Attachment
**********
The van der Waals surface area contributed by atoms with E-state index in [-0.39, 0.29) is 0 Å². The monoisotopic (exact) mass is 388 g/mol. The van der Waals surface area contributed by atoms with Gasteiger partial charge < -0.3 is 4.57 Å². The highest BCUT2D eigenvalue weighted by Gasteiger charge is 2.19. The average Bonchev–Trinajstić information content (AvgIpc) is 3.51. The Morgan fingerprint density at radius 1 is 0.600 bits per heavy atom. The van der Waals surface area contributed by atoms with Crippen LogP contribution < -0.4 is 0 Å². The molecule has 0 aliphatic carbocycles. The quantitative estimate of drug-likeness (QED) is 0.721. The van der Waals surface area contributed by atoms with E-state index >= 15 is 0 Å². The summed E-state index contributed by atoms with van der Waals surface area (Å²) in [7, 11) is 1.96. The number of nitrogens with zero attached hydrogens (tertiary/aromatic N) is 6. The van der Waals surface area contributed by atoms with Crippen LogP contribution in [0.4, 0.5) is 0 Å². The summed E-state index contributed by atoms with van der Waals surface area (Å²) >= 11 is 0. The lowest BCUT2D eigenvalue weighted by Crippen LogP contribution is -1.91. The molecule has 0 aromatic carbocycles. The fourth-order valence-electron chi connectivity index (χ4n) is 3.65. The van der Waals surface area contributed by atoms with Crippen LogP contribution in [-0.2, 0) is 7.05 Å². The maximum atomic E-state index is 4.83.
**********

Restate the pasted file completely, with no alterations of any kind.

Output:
The van der Waals surface area contributed by atoms with E-state index in [-0.39, 0.29) is 0 Å². The monoisotopic (exact) mass is 388 g/mol. The van der Waals surface area contributed by atoms with Gasteiger partial charge < -0.3 is 4.57 Å². The highest BCUT2D eigenvalue weighted by Gasteiger charge is 2.19. The average Bonchev–Trinajstić information content (AvgIpc) is 3.51. The Morgan fingerprint density at radius 1 is 0.600 bits per heavy atom. The van der Waals surface area contributed by atoms with Crippen LogP contribution < -0.4 is 0 Å². The molecule has 0 aliphatic carbocycles. The quantitative estimate of drug-likeness (QED) is 0.721. The van der Waals surface area contributed by atoms with E-state index >= 15 is 0 Å². The summed E-state index contributed by atoms with van der Waals surface area (Å²) in [7, 11) is 1.96. The number of nitrogens with zero attached hydrogens (tertiary/aromatic N) is 6. The van der Waals surface area contributed by atoms with Crippen LogP contribution in [0.4, 0.5) is 0 Å². The summed E-state index contributed by atoms with van der Waals surface area (Å²) >= 11 is 0. The lowest BCUT2D eigenvalue weighted by Crippen LogP contribution is -1.91. The molecule has 0 aromatic carbocycles. The fourth-order valence-electron chi connectivity index (χ4n) is 3.65. The van der Waals surface area contributed by atoms with Crippen LogP contribution in [-0.2, 0) is 7.05 Å². The maximum atomic E-state index is 4.83.